Pete Frates, the former Boston College baseball player and main figure in the fight against ALS, died Monday, according to his family.
While Frates’ cause was championed by many in the sports community, his influence was felt far beyond.
A number of prominent officials, including Boston Mayor Martin J. Walsh and Governor Charlie Baker, and ALS advocates took to Twitter in the wake of Frates’ death.
Pete courageously used his struggle with ALS to spread awareness, raising millions in research funding through the ice bucket challenge. Pete’s advocacy has saved lives and his legacy will live on for generations to come. Prayers for the Frates family. https://t.co/DbcaZT3VFK— Chris Sununu (@GovChrisSununu) December 9, 2019
Imagine you have a life ending disease and instead of wallowing in self-pity or destructive behavior, or understandably spending precious moments with just family and friends, you galvanize a movement to help others who may still have time.— Juliette Kayyem (@juliettekayyem) December 9, 2019
Don't imagine. He did it.♥️Pete Frates https://t.co/9pEMYb5nwx
Our hearts are heavy as we mourn the loss of former @BCBirdball captain Pete Frates ’07, whose heroic battle with ALS served as the inspiration for the #IceBucketChallenge, died at the age of 34.— Boston College (@BostonCollege) December 9, 2019
In Memoriam: https://t.co/09wI6Nk5OL pic.twitter.com/faTctiu1jE
Pete, you changed our city & our country for the better and made a difference in the lives of countless people. You helped us remember that we're all one family & we have to look out for one another. There's no telling how much good you've set in motion. RIP, my friend. #GoEagles https://t.co/aPjfqWQDvm— Mayor Marty Walsh (@marty_walsh) December 9, 2019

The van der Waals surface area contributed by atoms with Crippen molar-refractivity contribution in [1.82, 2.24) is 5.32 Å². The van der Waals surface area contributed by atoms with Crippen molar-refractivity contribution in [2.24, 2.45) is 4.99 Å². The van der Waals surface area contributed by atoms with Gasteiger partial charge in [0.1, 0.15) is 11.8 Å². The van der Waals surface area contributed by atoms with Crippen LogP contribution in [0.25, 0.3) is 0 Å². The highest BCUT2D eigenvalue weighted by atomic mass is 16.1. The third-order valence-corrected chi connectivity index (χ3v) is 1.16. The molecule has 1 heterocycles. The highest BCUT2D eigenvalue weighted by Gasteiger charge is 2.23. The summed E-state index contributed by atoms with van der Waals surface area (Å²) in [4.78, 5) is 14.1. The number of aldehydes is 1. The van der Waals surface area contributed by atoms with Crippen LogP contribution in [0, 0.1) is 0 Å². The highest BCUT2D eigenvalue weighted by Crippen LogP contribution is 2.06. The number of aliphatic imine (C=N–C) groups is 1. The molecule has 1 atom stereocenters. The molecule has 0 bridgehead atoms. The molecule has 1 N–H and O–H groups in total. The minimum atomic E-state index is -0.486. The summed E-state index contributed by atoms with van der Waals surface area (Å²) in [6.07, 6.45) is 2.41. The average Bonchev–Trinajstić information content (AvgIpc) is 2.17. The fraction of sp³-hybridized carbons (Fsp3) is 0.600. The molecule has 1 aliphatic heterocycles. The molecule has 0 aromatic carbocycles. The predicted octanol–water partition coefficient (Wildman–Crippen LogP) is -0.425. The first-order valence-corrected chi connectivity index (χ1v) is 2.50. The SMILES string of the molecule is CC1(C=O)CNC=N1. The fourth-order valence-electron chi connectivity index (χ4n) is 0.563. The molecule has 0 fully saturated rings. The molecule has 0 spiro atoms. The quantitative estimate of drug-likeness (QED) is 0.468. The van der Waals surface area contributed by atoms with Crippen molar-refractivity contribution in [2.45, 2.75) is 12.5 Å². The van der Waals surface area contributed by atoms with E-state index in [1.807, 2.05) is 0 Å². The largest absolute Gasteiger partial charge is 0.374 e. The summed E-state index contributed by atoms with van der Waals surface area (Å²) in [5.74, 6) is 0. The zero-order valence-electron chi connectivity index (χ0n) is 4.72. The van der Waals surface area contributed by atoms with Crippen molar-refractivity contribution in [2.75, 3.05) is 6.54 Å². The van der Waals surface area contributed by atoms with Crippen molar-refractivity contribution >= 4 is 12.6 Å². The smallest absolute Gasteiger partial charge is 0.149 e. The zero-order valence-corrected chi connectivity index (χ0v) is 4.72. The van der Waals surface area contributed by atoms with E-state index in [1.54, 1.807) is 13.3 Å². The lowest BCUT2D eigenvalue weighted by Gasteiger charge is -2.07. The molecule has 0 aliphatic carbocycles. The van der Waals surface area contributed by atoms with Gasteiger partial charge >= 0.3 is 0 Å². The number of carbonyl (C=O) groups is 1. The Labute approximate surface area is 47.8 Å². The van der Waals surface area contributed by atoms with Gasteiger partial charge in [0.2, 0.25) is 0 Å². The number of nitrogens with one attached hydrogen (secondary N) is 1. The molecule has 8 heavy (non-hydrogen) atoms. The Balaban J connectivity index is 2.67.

Five years ago, @PeteFrates3, @PQuinnfortheWin and a handful of others literally changed the world when they launched the Ice Bucket Challenge.— Brian Wallach (@bsw5020) December 9, 2019
They inspired a movement that swept the globe, raising more than $200 million dollars and reshaping the fight against ALS.
I’ll never forget the summer my SJP classmates and I started the #IceBucketChallenge to raise awareness and funds for ALS research after hearing Pete’s story. A great man, and a Prep brother. My prayers go out to the Frates family 🙏🏽 https://t.co/ZXsuog94jx— David Rodriguez (@DavRo_Futbol) December 9, 2019
Pete Frates (@PeteFrates3) had a small platform and a really difficult life circumstance. He used the platform to share his story, in turn building a bigger platform from which to communicate. He made the most of his too-short time on earth and we’re all better for it. #Hero https://t.co/tihF6XDuDm— Mike Lake (@MikeLakeMP) December 9, 2019
Pete Frates, the true definition of an ALS Hero, has passed away at 34. Frates, who helped inspire the #ALSIceBucketChallenge, was diagnosed in 2012. The impact he made in the fight against #ALS will never be forgotten. We extend our deepest condolences to the Frates family. pic.twitter.com/ykhokSkr1M— ALSA DC/MD/VA (@ALSofDcMdVa) December 9, 2019
As one of the creators of the Ice Bucket Challenge, Pete Frates completely changed the game for #ALS. He unified our community. He brought this "rare" disease into the spotlight. It's a tough day for our ALS family. Thank you Pete. We won't stop until there's a cure. https://t.co/8qla94RT0F— Les Turner ALS Fnd (@LesTurnerALS) December 9, 2019